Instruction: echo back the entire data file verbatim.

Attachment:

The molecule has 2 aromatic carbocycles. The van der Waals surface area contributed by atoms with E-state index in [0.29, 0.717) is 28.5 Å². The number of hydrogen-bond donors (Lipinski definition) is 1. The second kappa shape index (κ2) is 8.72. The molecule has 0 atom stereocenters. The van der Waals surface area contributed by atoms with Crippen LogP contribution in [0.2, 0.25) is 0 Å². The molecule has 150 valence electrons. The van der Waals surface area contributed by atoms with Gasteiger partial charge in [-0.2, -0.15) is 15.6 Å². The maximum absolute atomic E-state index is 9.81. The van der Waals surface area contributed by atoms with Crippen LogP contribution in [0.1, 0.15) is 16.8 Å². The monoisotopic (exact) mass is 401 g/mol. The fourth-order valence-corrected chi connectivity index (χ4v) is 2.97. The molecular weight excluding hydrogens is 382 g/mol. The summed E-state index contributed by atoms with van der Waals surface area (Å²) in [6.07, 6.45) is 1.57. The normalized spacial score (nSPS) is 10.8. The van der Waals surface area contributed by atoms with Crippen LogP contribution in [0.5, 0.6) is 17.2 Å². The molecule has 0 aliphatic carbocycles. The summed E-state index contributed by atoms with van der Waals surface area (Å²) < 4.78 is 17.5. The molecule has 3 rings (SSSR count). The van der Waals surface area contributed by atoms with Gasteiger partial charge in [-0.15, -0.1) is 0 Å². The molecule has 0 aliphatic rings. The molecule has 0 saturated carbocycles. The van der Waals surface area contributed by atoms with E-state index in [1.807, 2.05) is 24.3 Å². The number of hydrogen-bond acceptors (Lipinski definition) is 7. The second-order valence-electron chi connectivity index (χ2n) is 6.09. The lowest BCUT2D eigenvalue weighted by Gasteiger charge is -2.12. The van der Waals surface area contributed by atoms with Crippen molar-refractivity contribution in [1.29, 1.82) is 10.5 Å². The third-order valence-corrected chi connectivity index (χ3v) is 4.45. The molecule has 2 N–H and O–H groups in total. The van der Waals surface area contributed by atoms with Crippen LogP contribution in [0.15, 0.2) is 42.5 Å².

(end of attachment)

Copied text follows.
The molecule has 2 aromatic carbocycles. The van der Waals surface area contributed by atoms with E-state index in [0.29, 0.717) is 28.5 Å². The number of hydrogen-bond donors (Lipinski definition) is 1. The second kappa shape index (κ2) is 8.72. The molecule has 0 atom stereocenters. The van der Waals surface area contributed by atoms with Crippen LogP contribution in [0.2, 0.25) is 0 Å². The molecule has 150 valence electrons. The van der Waals surface area contributed by atoms with Gasteiger partial charge in [-0.2, -0.15) is 15.6 Å². The maximum absolute atomic E-state index is 9.81. The van der Waals surface area contributed by atoms with Crippen LogP contribution in [0.1, 0.15) is 16.8 Å². The monoisotopic (exact) mass is 401 g/mol. The fourth-order valence-corrected chi connectivity index (χ4v) is 2.97. The molecular weight excluding hydrogens is 382 g/mol. The summed E-state index contributed by atoms with van der Waals surface area (Å²) in [6.07, 6.45) is 1.57. The normalized spacial score (nSPS) is 10.8. The van der Waals surface area contributed by atoms with Crippen LogP contribution in [0.5, 0.6) is 17.2 Å². The molecule has 0 aliphatic carbocycles. The summed E-state index contributed by atoms with van der Waals surface area (Å²) < 4.78 is 17.5. The molecule has 3 rings (SSSR count). The van der Waals surface area contributed by atoms with Gasteiger partial charge in [-0.15, -0.1) is 0 Å². The molecule has 0 aliphatic rings. The molecule has 0 saturated carbocycles. The van der Waals surface area contributed by atoms with E-state index in [1.807, 2.05) is 24.3 Å². The number of hydrogen-bond acceptors (Lipinski definition) is 7. The second-order valence-electron chi connectivity index (χ2n) is 6.09. The lowest BCUT2D eigenvalue weighted by Gasteiger charge is -2.12. The van der Waals surface area contributed by atoms with Crippen molar-refractivity contribution in [1.29, 1.82) is 10.5 Å². The third-order valence-corrected chi connectivity index (χ3v) is 4.45. The molecule has 2 N–H and O–H groups in total. The van der Waals surface area contributed by atoms with Crippen LogP contribution in [0.15, 0.2) is 42.5 Å².